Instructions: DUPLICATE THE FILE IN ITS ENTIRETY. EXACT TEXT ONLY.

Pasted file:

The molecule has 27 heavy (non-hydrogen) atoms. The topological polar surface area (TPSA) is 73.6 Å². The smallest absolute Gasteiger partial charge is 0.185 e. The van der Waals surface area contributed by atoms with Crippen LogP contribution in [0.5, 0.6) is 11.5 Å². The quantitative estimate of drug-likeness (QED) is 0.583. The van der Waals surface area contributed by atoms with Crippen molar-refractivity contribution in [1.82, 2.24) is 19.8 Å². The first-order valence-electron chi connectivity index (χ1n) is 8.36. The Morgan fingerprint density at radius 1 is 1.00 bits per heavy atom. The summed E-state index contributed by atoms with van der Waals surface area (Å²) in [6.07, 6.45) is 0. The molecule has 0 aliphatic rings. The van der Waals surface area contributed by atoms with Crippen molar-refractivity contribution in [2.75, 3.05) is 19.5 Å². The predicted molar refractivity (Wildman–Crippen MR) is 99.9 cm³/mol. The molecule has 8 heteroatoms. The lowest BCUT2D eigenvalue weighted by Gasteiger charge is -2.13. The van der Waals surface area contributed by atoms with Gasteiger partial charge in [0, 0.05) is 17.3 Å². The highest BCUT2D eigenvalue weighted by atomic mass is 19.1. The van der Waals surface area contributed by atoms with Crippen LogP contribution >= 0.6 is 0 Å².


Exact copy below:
The molecule has 27 heavy (non-hydrogen) atoms. The topological polar surface area (TPSA) is 73.6 Å². The smallest absolute Gasteiger partial charge is 0.185 e. The van der Waals surface area contributed by atoms with Crippen LogP contribution in [0.5, 0.6) is 11.5 Å². The quantitative estimate of drug-likeness (QED) is 0.583. The van der Waals surface area contributed by atoms with Crippen molar-refractivity contribution in [1.82, 2.24) is 19.8 Å². The first-order valence-electron chi connectivity index (χ1n) is 8.36. The Morgan fingerprint density at radius 1 is 1.00 bits per heavy atom. The summed E-state index contributed by atoms with van der Waals surface area (Å²) in [6.07, 6.45) is 0. The molecule has 0 aliphatic rings. The van der Waals surface area contributed by atoms with Crippen molar-refractivity contribution in [2.75, 3.05) is 19.5 Å². The predicted molar refractivity (Wildman–Crippen MR) is 99.9 cm³/mol. The molecule has 8 heteroatoms. The lowest BCUT2D eigenvalue weighted by Gasteiger charge is -2.13. The van der Waals surface area contributed by atoms with Gasteiger partial charge in [0, 0.05) is 17.3 Å². The highest BCUT2D eigenvalue weighted by atomic mass is 19.1. The van der Waals surface area contributed by atoms with Crippen LogP contribution >= 0.6 is 0 Å².